The name of Rihanna's current North American trek is the Loud Tour, but there are plenty of adjectives she could have used.
Pick one -- flashy, sexy, daring, glamorous, high-tech, dirty -- they would all do. And all would be accurate since there are plenty of words to use to describe a concert where one minute the star is simulating sex with a fan on a stage that sank into the ground before disappearing, only to re-emerge riding a pink tank that shoots T-shirts while a group of dancers dressed in sexy camouflage danced around it.
A crowd of 12,000 fans turned the MTS Centre into a club Saturday night -- complete with the largest concentration of high heels ever to appear in the downtown arena -- and witnessed an over-the-top two-hour show filled with almost every concert trick in the book that ranks as one of the biggest spectacles since Cher was last here in 2005.
"Winnipeg, one question: Who runs this town tonight?" she asked at one point.
The roar of screams told her everything she needed to know.
The 23-year-old beauty from Barbados took to the stage riding a giant glow ball that opened to reveal the star wearing a sparkling blue coat and hot- pink high-heeled boots while singing the hit, Only Girl (In the World), showing off her pure, booming voice that sets her apart from some of her peers.
The stage featured a moving sidewalk, four circular pods that flipped over and became video screens, two giant screens behind the stage and a pair of screens that flanked the stage high above two platforms that allowed her to get close to fans on both sides.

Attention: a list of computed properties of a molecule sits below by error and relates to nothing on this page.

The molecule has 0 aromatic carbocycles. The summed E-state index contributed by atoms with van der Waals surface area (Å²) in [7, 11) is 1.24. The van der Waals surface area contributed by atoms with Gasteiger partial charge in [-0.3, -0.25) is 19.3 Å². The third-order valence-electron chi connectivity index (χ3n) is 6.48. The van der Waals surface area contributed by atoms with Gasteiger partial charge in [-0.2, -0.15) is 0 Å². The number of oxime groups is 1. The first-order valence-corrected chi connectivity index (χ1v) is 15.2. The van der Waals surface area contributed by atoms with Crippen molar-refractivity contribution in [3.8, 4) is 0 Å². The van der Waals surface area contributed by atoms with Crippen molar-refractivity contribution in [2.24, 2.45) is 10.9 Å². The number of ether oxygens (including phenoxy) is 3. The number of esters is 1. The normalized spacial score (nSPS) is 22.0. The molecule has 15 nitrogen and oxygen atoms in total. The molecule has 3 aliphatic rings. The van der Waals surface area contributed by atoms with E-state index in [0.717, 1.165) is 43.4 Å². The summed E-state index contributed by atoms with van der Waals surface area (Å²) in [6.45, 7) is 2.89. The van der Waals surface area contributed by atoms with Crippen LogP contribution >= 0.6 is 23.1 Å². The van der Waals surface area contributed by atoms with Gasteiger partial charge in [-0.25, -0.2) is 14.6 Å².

There were also two holes in the stage for a select group of about 100 fans near the risers that held her five-piece band.
Besides her band and two-backup vocalists, Rihanna was joined on stage by eight dancers who performed high-energy choreographed routines and served as her muse.
Following the opening number, which included an explosion of fireworks (did you expect anything less?), Rihanna dropped her blue coat to reveal a jewel- encrusted bikini for Disturbia. It was the first of numerous costume changes that showed off her fashion sense and plenty of skin.
Rihanna's scantily clad dancers stopped grinding long enough to rip the tuxedo off her to reveal a white PVC suit before chaining her to the poles for the single S&M. Her gyrations on top of the male fan from the crowd came at the conclusion of Skin.
For some in the crowd (this writer, included) the night's biggest attraction was the chance to see Cee Lo Green, the rotund Atlanta native who evolved from a little-known rapper into a soul powerhouse and worldwide sensation, thanks to his work with Danger Mouse in the rap-pop group Gnarls Barkley and the Grammy-winning viral hit F-You, the phrase boldly proclaimed on a bright red T-shirt being sold at the merch booth.
The aloof Green was backed by a DJ, two dancers and three LED video screens for his brief 40-minute set that would have been better in a club.